Everton Independent Research Data


December 4 1912. The Liverpool Daily Post
Football is not likely to die yet awhile if variety continues to beats chief characteristic. It is dullness that kills. When the national game develops a monotonous sameness or interest must correspondingly fizzle out. We are all familiar with the class of scribe who affects to teach the world how to suck eggs, and the footballer in particular to score goals. Players may perform inconsistently and disappointedly but you never get them to kick a ball by rule; it is the unfathomable depths of uncertainty and varying incidents, which is the backbone of the spectators' interest. Words are inadequate to describe with any exactitude any football match and even the cinematography –wonderful' in its way – leaves to the imagination. These are the seasons, which may lift a game out of mediocrity, and give it an honourable niche in the temple of football fame. Such was the fight between Everton and Sunderland at Goodison Park. It was by no manner of means a sensational struggle nor a brilliantly scientific exhibition of football art, yet it was a game with just sufficient variety to do credit to the players and gratify the onlookers –more than this we have no reason to expect even though at odd times we may be exhilarated and thrilled by a game of exceptional brilliance.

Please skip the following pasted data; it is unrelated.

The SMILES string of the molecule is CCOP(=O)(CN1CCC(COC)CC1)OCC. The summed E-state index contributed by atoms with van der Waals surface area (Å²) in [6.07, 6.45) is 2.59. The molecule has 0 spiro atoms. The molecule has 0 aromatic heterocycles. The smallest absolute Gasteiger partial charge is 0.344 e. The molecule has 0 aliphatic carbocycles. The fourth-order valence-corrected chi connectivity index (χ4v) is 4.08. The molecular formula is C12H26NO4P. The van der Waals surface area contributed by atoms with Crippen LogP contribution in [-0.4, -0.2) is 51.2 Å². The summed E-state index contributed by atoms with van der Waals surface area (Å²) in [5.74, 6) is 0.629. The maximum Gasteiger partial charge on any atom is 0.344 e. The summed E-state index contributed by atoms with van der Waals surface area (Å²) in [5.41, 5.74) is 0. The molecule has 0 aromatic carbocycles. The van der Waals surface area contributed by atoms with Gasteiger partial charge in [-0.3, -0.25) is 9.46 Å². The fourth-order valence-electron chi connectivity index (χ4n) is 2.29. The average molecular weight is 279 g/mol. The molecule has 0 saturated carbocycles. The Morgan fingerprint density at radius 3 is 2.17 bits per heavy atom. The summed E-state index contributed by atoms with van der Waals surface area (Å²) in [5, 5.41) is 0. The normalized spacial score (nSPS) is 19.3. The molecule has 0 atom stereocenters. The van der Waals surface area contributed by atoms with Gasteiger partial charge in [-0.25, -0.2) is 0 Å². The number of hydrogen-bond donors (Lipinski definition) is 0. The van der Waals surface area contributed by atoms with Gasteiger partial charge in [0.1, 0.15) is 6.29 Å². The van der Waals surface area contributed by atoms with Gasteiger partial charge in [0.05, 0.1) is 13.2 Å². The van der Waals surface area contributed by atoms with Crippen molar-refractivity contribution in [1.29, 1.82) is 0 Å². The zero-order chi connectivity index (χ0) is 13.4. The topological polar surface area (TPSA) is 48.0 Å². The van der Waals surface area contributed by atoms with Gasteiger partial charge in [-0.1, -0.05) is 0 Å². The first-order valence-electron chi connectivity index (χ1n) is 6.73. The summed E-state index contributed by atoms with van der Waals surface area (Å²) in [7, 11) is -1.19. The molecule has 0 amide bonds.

For many years past Sunderland has been a name to conjure, with in Liverpool where some of their finest displays have been given. Their present team boasts three internationals –Thomson Bridgetts, and Holley. The Wearsiders do not draw immense gates nowadays, put a crowd of 20,000 at Goodison is a compliment to any team these times. The visitors leapt into their stride straight away, going off with such a rattle that the Evertonian defence soon fell into a nervous frantic state. Fleetwood was obviously at sea, and allowed Holley to make many dangerous incursions. Bridgett and Mordue adopted forceful tactics, and their enterprise proved successful in fluttering the Everton dovetails. But Sunderland failed to administer the coup de grace successfully though they cannot be charged with weakness or frittering away their chances. For the Blues, Gourlay was absolutely bottled up in the first half, but Holley was all fizz and off colour –in marked contrast to the Everton centre. The apeptitude of the home halves was most unusual. Bridges and Gemmill having very little difficulty in passing Harris and putting in dangerous crosses which flustered Stevenson and Macconnachie.